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Cardiorespiratory Adaptations to Training

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Presentation on theme: "Cardiorespiratory Adaptations to Training"— Presentation transcript:

1 Cardiorespiratory Adaptations to Training

2 Cardiovascular Adaptations From Aerobic Training
Increased cardiorespiratory endurance Increased muscular endurance Decreased VO2 at rest and submaximal exercise IncreasedVO2 Max Increased heart weight, volume, and chamber size Increased left ventricle wall thickness “athletes heart” Increased left ventricle EDV Increased blood plasma Increased Stroke Volume (fig. 10.3) from increased EDV and decreased ESV = increased EF Frank-Starling law: elastic recoil of the ventricle

3 Cardiovascular Adaptations From Aerobic Training
Decreased resting heart rate from increased parasympathetic activity and decreased sympathetic activity. Decreased submaximal heart rate Decreased maximum heart rate of elite athletes if your heart rate is too fast the period of ventricular filling is reduced and your stroke volume might be compromised. the heart expends less energy by contracting less often but more forcibly than it would by contracting more often. Decreased Heart Rate Recovery (fig. 10.5)

4 Cardiovascular Adaptations From Aerobic Training
Maintained cardiac output at rest and submaximal exercise Increased cardiac output during maximal exercise Increased blood flow to the muscles increased capillarization of trained muscles greater opening of existing capillaries in trained muscles more effective blood redistribution increased blood volume decreased blood viscosity & increased oxygen delivery Decreased resting blood pressure, but is unchanged during exercise from increased blood flow

5 Cardiovascular Adaptations From Aerobic Training
Increased blood volume (blood plasma) and is greater with more intense levels of training increased release of antidiuretic hormone increased plasma proteins which help retain blood fluid increased red blood cell volume decreased blood viscosity

6 Respiratory Adaptations From Aerobic Training
Respiratory system functioning usually does not limit performance because ventilation can be increased to a greater extent than cardiovascular function. Slight increase in Total lung Capacity Slight decrease in Residual Lung Volume Increased Tidal Volume at maximal exercise levels Decreased respiratory rate and pulmonary ventilation at rest and at submaximal exercise (RR) decreases because of greater pulmonary efficiency Increased respiratory rate and pulmonary ventilation at maximal exercise levels from increased tidal volume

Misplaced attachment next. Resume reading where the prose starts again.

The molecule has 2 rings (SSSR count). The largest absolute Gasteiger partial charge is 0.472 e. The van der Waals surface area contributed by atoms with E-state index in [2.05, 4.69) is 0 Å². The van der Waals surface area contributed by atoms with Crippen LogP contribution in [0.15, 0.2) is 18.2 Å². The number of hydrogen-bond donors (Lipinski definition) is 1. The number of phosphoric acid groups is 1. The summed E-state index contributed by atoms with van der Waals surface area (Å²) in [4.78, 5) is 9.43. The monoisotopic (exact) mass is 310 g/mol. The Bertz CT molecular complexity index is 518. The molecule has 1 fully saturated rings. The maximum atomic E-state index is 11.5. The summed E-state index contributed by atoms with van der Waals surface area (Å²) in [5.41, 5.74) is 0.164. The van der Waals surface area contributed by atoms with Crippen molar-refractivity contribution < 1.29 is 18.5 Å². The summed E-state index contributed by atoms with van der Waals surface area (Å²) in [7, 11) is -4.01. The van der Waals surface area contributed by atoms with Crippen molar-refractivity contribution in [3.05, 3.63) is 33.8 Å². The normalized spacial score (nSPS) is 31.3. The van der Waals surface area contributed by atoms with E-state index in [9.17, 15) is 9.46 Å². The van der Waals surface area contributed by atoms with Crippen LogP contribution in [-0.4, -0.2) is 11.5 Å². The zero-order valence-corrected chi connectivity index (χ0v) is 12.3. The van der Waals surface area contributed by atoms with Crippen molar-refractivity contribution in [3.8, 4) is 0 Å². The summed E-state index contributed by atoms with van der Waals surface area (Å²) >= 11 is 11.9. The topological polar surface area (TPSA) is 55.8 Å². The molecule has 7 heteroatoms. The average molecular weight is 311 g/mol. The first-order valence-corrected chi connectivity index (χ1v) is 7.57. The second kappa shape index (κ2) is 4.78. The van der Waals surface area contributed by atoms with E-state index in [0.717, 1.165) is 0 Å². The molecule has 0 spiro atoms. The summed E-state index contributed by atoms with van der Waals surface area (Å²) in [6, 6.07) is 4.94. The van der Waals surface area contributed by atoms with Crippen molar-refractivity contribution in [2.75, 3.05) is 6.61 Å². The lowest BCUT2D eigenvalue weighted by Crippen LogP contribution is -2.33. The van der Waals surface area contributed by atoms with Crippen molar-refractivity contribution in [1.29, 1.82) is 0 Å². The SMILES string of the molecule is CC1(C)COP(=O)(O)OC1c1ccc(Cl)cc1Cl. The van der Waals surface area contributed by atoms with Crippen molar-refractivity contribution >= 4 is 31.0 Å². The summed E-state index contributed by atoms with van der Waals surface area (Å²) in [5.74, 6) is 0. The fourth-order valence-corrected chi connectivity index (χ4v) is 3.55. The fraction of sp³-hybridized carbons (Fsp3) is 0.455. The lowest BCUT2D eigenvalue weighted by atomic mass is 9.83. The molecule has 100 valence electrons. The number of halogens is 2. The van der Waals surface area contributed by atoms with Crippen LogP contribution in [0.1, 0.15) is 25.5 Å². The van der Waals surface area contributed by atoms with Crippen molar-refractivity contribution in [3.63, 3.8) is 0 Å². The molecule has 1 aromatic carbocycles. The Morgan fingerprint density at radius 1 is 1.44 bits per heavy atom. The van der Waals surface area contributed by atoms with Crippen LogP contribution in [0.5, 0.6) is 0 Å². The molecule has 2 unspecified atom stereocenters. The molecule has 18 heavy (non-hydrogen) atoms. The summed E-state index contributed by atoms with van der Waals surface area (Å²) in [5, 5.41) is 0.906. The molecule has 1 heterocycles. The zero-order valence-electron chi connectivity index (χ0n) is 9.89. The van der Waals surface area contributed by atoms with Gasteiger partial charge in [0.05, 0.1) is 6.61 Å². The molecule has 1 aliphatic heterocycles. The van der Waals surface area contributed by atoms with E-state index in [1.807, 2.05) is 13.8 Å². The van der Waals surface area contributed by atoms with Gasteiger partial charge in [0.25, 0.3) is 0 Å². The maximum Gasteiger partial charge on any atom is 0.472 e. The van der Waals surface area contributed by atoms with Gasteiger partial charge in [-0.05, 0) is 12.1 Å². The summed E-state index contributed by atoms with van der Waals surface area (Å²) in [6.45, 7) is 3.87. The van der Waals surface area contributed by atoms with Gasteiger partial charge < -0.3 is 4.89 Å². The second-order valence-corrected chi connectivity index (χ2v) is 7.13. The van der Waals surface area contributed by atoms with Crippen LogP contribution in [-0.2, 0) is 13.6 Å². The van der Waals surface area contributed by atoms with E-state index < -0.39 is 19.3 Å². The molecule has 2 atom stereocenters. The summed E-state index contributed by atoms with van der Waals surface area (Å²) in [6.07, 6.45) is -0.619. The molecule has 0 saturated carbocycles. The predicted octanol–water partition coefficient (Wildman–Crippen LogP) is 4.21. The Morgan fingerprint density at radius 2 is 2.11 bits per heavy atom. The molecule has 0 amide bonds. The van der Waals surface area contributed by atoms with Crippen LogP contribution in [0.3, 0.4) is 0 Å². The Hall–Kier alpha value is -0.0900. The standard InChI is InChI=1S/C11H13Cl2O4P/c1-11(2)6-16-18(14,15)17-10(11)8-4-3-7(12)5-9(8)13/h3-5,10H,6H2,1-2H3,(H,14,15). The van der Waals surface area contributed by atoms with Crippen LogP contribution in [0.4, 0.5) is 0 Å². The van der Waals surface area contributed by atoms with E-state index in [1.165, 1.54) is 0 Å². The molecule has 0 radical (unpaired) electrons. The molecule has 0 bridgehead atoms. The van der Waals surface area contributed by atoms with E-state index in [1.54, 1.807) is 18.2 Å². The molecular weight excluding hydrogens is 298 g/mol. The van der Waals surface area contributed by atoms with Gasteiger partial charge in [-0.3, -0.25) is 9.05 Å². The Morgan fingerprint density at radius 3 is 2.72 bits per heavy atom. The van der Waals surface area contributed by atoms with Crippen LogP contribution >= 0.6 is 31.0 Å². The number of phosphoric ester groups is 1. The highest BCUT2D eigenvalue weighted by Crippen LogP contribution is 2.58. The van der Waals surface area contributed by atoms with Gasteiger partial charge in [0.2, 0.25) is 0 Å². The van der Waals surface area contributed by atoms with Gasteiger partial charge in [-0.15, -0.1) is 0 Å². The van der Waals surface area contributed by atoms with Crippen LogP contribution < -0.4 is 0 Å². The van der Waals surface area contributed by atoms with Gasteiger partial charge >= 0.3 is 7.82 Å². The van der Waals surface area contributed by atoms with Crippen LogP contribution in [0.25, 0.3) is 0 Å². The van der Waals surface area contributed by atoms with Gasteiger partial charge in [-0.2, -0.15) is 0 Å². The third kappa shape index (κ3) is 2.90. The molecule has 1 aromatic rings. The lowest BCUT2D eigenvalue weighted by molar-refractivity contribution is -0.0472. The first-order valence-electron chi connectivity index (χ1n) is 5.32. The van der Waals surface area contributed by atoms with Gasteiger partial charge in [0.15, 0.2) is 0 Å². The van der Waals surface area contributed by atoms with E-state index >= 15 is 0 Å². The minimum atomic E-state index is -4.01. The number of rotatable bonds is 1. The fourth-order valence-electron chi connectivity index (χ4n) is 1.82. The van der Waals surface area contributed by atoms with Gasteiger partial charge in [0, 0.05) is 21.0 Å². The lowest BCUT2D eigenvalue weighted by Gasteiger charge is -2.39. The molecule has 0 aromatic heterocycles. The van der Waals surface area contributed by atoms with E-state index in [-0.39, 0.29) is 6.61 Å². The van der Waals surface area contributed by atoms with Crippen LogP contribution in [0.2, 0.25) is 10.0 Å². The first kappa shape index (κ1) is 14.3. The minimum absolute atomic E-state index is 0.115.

7 Respiratory Adaptations From Aerobic Training
Unchanged pulmonary diffusion at rest and submaximal exercise. Increased pulmonary diffusion during maximal exercise. from increased circulation and increased ventilation from more alveoli involved during maximal exercise Increased A-VO2 difference especially at maximal exercise.

8 Metabolic Adaptations From Aerobic Training
Lactate threshold occurs at a higher percentage of VO2 Max. from a greater ability to clear lactate from the muscles from an increase in skeletal muscle enzymes Decreased Respiratory Exchange Ratio (ratio of carbon dioxide released to oxygen consumed) from a higher utilization of fatty acids instead of carbo’s however, the RER increases from the ability to perform at maximum levels of exercise for longer periods of time because of high lactate tolerance. Increased resting metabolic rate Decreased VO2 during submaximal exercise from a metabolic efficiency and mechanical efficiency

9 Metabolic Adaptations From Aerobic Training
Large increases in VO2 Max in mature athletes, the highest attainable VO2 Max is reached within 8 to 18 months of heavy endurance training. VO2 Max is influenced by “training” in early childhood. from increased oxidative enzymes from increased size and number of mitochondria from increased blood volume, cardiac output & O2 diffusion from increased capillary density

10 Cardiorespiratory Adaptations From Anaerobic Training
Small increase in cardiorespiratory endurance Small increase in VO2 Max Small increases in Stroke Volume

11 Cardiorespiratory Adaptations From Resistance Training
Small increase in left ventricle size Decreased resting heart rate Decreased submaximal heart rate Decreased resting blood pressure is greater than from endurance training Resistance training has a positive effect on aerobic endurance but aerobic endurance has a negative effect on strength, speed and power. muscular strength is decreased reaction and movement times are decreased agility and neuromuscular coordination are decreased concentration and alterness are decreased

12 Factors Affecting the Adaptation to Aerobic Training
Heredity accounts for between 25% and 50% of the variance in VO2 Max values. Age-Related decreases in VO2 Max might partly result from an age-related decrease in activity levels. Gender plays a small role (10% difference) in the VO2 Max values of male and female endurance athletes. There will be RESPONDERS (large improvement) and NONRESPONDERS (little improvement) among groups of people who experience identical training. The greater the Specificity of Training for a given sport or activity, the greater the improvement in performance.

13 Applications to Exercise
Breathe Right nasal strips “head up” during recovery O2 on the sidelines active recovery stretching before and after intense exercise smokers beware stitch in the side second wind resist the valsalva exercise increases the quality of life more than the quantity of life

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